To be fair, this is hardly the first attempt at creating an Indian language-driven internet experience. The first wave of Indian language internet relied heavily on the vernacularization of English language content and didn’t focus much on context, says Vipin Agarwal, senior director of Fosun Capital.
“There was no interactivity for the user,” he says. A second attempt was made by payment startups like Paytm and Mobikwik, e-commerce firms like Snapdeal, Quikr, Olx, MakeMyTrip who translated their English text interface into regional languages. Dailyhunt, a news aggregator supports news items across 14 regional languages, and social media plays like Sharechat and Kwai use a mix of regional video and text content to attract more regional language users.
Deep Challenges Ahead
For e-commerce apps, however, the access challenge runs far deeper. Even if the text is accessible in a regional language, navigating within apps through a long chain of commands, with stodgy indic characters, makes for an off-putting experience.
This is where stakeholders in the Indian internet ecosystem—developers, internet businesses, device manufacturers—believe that voice as an interface could play a huge role. They imagine Indians speaking in their own regional tongues, some even in their own regional dialects, to browse, learn, discover content and shop online.
“Indian language keypads are very limiting. There is huge potential for voice-based technology to provide for more than just entertainment. Users will also look for utility from these voice-based services,” says Karthik Reddy, managing partner at Blume Venture Partners. Blume was an investor in Vokal, a voice-based, peer-to-peer knowledge sharing app. Agarwal echoes this sentiment. “Voice will surpass text and touch in the next two years,” he says.
The global usage of voice assistants is seeing a slight decline as sales of AI speakers slow down amid consumer confusion over their utility. According to the start-ups and investors The Ken spoke to, though, India might be bucking that trend.
This is because, as the primary interface for internet navigation, the utility would be obvious to a large number of vernacular users. Rangarajan claims that for mobile-first regional language users of the Internet, voice is not just an efficiency hack. “It’s the most natural way to communicate with a machine,” he states.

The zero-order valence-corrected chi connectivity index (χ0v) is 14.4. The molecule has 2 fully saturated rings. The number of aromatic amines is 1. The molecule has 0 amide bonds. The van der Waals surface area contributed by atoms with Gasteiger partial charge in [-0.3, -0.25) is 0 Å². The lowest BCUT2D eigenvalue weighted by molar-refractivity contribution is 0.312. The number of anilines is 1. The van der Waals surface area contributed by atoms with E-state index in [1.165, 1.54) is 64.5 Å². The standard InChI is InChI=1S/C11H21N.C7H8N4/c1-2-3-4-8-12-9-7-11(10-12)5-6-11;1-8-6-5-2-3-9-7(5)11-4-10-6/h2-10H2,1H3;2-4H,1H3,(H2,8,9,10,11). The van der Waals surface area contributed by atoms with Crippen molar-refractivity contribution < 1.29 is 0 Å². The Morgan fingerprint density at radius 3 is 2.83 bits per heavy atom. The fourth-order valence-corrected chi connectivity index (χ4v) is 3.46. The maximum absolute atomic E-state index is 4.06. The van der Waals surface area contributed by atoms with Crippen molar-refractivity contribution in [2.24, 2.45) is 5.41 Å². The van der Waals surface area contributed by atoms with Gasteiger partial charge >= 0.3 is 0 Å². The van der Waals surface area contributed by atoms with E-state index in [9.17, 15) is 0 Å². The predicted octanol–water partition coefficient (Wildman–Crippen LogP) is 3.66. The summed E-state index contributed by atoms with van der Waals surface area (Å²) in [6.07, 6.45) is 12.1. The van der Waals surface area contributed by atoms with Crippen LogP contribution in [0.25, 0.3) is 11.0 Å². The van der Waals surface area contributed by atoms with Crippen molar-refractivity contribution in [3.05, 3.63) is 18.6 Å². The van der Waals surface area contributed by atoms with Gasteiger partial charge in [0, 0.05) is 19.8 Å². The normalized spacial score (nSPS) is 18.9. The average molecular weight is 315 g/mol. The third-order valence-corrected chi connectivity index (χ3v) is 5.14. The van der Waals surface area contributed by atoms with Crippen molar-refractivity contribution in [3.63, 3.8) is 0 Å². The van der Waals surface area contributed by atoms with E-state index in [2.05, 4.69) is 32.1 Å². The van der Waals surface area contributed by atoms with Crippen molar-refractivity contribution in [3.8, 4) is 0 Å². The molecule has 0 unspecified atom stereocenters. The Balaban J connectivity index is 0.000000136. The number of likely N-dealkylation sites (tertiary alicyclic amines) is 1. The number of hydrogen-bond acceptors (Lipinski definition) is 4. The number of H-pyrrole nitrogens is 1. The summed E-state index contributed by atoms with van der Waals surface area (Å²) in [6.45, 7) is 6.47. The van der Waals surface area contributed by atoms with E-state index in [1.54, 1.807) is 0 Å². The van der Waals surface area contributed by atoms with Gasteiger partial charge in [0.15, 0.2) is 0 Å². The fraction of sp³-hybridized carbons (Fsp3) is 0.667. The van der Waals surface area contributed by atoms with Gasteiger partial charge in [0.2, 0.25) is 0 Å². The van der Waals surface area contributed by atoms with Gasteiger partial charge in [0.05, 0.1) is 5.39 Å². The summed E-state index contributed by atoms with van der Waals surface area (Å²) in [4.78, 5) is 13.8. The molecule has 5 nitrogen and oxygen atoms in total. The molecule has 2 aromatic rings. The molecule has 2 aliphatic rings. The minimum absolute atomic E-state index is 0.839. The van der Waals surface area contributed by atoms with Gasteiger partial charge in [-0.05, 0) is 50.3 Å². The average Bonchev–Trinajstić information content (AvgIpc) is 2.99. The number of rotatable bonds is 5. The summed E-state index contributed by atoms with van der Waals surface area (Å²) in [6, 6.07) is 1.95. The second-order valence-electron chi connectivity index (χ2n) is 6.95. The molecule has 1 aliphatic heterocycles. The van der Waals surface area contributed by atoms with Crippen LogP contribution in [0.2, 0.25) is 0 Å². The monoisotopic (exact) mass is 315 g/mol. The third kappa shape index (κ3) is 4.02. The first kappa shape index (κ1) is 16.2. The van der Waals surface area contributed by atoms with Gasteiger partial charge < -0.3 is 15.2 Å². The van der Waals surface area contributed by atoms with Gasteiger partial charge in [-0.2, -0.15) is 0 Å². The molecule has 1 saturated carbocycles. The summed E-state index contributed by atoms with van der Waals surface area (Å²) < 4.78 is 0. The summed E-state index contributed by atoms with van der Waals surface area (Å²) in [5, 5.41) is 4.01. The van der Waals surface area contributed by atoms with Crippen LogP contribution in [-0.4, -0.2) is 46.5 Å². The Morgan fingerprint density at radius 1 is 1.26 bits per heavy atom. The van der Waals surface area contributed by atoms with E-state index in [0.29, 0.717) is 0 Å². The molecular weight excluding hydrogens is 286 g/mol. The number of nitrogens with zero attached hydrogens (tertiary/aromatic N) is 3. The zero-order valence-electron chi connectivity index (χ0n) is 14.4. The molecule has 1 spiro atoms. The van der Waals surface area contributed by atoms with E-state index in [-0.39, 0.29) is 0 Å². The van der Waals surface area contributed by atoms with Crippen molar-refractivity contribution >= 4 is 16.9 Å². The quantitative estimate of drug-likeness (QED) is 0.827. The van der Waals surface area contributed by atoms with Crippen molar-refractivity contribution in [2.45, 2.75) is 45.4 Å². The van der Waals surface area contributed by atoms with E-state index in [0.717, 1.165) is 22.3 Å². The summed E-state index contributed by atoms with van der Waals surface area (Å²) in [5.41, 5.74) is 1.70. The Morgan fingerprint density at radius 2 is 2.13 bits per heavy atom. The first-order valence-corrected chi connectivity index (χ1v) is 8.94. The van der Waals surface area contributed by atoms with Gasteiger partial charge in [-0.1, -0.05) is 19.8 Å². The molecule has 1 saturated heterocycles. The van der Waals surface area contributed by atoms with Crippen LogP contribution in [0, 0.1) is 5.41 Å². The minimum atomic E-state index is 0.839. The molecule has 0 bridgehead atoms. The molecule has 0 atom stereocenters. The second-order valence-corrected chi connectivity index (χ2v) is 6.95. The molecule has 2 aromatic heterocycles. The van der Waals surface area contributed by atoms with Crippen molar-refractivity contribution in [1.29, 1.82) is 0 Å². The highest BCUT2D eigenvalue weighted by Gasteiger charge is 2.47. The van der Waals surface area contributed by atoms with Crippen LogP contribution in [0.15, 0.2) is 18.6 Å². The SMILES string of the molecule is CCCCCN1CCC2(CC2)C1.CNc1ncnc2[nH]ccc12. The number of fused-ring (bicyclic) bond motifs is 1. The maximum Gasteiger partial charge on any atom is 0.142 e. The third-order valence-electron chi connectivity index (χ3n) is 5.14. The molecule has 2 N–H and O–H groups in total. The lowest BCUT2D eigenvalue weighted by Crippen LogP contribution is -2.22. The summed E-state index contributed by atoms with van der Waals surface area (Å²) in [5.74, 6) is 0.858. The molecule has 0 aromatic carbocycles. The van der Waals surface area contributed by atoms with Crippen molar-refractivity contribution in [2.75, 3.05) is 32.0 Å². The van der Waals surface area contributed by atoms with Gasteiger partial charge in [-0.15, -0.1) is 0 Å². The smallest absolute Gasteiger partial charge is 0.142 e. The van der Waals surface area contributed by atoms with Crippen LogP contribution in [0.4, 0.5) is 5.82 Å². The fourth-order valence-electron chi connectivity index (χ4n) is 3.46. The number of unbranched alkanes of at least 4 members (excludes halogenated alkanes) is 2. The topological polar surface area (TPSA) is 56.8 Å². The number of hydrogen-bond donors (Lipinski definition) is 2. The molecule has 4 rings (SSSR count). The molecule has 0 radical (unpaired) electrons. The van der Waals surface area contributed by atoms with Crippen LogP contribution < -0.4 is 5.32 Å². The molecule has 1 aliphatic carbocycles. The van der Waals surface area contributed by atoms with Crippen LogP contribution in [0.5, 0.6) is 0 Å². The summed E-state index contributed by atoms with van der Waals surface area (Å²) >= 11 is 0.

E-commerce companies, hyperlocal delivery startups, and online ticketing platforms all stand to benefit from the users that voice-based, multilingual interfaces will unlock. However, this will not be cheap or easy.
To be successful, they must create a solid voice interface—with the ability to absorb the diversity of 22 official Indian languages, spoken in over 1,000 dialects. Creating this massive ‘Bharat use case’ for a technology that’s still just getting off the ground hasn’t really worked out for companies in the past.
Flexibility Of The System
Slang Labs, though, believes that it has the answer—customisability.
“If the voice opportunity has to work out for India, it has to look beyond generic search engines”, says Reddy. Slang Labs seems to see things similarly, which is why Rangarajan and his eight-member team aren’t looking to just build another voice assistant a la Siri, Google Assistant, and Alexa. Instead, they’re looking to provide developers with the building blocks necessary to customize a voice interaction layer for third-party apps.
With the application programming interfaces (APIs) that Slang Labs provides, independent app developers and internet companies can build app-level voice controls to help users browse an app through a mix of voice and touch commands.“We have launched a self-serve platform where anybody can sign up to our account and configure their use cases by registering their app,” says Rangarajan.
Most modern mobile apps are optimized for touch-based interaction, where the homepage lists the most important content and controls. However, things get complex when it comes to executing more specific tasks. The experience becomes even more discomfiting for vernacular users as apps aren’t properly customized to regional languages.
This is where Slang Labs enters. “We will come in where a user knows what she wants. But to get those products in, for instance, a Bigbasket app, you have to scroll and navigate several times. With voice, the user can speak to the app and add groceries to the cart,” Rangarajan elaborates.
The voice API tool will also work for users who want to browse for an item. “This takes a lot of filtering, but the user can talk to the app and discover, for instance, a pair of jeans between size 34 and 36, or just blue jeans from a specific brand,” he adds.